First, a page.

• “Justices May Weaken Design Patents in Apple-Samsung Case,” Law360, March 21, 2016, by Ryan Davis
  • “Three Reasons IP Specialists Have an Edge at Trial,” Law360, March 14, 2016, by Erin Coe
  • “Stakeholders Agree with Fed. Cir.’s Discount of Severe Patent Exhaustion Consequences,” BloombergBNA, February 16, 2016, by Tony Dutra
  • “5 Times NOT To File An AIA Petition,” Law360, November 17, 2015, by Erin Coe
  • “Apple Gets Injunction Against Samsung’s Use of Its Patented Smartphone Features, BloombergBNA, September 18, 2015
  • “6 Tips For Using An Expert Witness to Win An IP Trial,” Law360, September 14, 2015, by Erin Coe
  • “Jordan Verdict a Warning For Advertisers On Image Use,” Law360, August 24, 2015, by Zachary Zagger
  • “Patent ‘superpowers’ time limits upheld: Biopharma implications,” Scrip Intelligence, June 22, 2015, by Donna Young
  • “Justices’ Expired-Patent Royalties Ban To Spur Clever Deals,” Law360, June 22, 2015, by Ryan Davis
  • “Sup. Ct.: Cisco’s Belief Wi-Fi Patent No Good Isn’t Shield to Claim it Induced Infringement,” Bloomberg BNA, May 29, 2015
  • “En Banc ‘Innocence of Muslims’ Ruling Says Actor Didn’t Hold Copyright in Film,” Bloomberg BNA, May 22, 2015
  • Practitioner’s Playbook: The Complaint, March 18, 2015, Law360, by Erin Coe
  • High Court Claim Construction Ruling Set to Spur New Fights, January 20, 2015, Law360, by Ryan Davis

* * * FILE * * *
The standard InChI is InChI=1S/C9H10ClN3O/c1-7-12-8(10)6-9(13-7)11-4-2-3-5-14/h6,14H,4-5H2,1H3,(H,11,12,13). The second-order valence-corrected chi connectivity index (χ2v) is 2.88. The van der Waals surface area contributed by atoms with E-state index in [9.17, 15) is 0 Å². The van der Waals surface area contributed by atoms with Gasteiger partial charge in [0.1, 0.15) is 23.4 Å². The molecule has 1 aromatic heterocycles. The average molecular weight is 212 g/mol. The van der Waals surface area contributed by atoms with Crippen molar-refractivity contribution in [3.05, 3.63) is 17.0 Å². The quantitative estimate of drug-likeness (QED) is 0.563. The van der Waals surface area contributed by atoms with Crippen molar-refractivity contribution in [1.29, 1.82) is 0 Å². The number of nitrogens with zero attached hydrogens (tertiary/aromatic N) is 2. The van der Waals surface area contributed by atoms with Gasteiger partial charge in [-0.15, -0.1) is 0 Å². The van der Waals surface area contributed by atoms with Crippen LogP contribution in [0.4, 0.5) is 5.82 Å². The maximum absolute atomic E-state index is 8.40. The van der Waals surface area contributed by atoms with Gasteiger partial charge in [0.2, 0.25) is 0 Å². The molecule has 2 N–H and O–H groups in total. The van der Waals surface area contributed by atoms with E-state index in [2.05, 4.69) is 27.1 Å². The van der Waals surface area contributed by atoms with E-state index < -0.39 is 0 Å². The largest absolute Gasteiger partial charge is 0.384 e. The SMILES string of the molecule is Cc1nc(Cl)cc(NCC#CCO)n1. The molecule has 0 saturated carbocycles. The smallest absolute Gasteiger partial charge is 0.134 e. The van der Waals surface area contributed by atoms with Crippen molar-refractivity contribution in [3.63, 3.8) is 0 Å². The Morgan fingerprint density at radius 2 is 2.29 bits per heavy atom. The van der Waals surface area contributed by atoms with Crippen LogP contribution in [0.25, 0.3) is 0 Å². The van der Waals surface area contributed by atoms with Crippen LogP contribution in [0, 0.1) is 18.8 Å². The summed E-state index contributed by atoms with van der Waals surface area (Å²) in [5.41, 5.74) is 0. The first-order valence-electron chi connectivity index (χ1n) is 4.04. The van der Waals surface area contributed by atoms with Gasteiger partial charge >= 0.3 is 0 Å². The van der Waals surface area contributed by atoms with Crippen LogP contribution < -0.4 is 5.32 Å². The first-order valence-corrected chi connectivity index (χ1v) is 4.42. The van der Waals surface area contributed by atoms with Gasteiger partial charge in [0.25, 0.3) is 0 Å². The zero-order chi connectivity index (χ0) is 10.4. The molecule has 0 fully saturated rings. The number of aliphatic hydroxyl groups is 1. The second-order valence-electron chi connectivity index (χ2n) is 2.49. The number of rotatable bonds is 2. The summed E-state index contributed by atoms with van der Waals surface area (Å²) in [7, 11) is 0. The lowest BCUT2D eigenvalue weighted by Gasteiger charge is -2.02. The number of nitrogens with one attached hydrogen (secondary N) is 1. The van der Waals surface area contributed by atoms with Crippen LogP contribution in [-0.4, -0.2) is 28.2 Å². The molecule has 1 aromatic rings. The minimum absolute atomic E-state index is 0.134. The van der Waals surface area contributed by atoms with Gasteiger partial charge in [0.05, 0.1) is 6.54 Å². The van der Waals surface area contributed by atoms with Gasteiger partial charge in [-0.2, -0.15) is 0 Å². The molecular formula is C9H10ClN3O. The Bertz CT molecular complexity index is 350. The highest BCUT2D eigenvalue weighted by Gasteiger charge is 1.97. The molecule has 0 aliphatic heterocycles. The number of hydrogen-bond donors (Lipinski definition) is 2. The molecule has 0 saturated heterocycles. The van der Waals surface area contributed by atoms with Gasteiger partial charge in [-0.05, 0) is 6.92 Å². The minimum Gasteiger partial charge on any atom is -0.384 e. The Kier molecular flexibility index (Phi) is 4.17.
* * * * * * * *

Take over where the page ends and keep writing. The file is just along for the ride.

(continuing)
• The Question You Need to Ask Before Jumping Ship, January 9, 2015, Law360, by Ryan Davis
  • US Perspectives: ISPs in US Face New Copyright Attack, Intellectual Property Watch, December 22, 2014, by Steven Seidenberg
  • New USPTO Guidance Has Fewer Limits on Patent Eligibility, December 15, 2014, Law360, by Ryan Davis
  • Finnegan Attorney Named to Fed. Circ. Hailed for Patent Prowess, November 13, 2014, Law360, by Ryan Davis
  • RJ Machine Sues Pipe Rival Over Expired-Patent Monopoly, July 11, 2013, Law360
  • Baxter Battle May Change IP Litigation, July 31, 2012, Law360
  • Apple, Samsung Take Road Less Traveled, July 31, 2012, Inside Counsel
  • Apple Win May Bolster Tablet Design, July 6, 2012, Chicago Daily Law Bulletin
  • Out of Chips, February 23, 2012, Corporate Counsel
  • Solo Cup Decision Makes it Easier to Defend False Ptent Marking Cases, by Steven Seidenberg, Inside Counsel
  • US Appeals Court Questions Lilly About Earlier Evista Ruling, by Jared A. Favole,
  • Speaker, “Understanding and Managing the Risks Presented by Patents and Patent Trolls,” Promotion Marketing Association webinar, October 9, 2012
  • Speaker, “Crossing the Bridge:  How to Respond to the (Patent) Trolls You Meet,” Loeb & Loeb webinar, April 10, 2012
  • Speaker, “Patent False Marking:  How to Spot and Avoid Physical and Virtual Landmines in Marketing and Advertising Your Products,” vPanel, November 16, 2010
  • Speaker, Law Bulletin Seminars Annual Corporate Intellectual Property Law Conference, February 13, 2013
  • Speaker, “Implementing Successful Approaches to IP Protection While Maximizing Business Value,” IQPC’s 4th Annual Patent Strategies, 2007
  • Speaker, “Up-to-the-Minute Analysis of Court Decisions Affecting the Generic Drug Industry,” IIR’s 8th Annual Generic Drugs Summit, 2007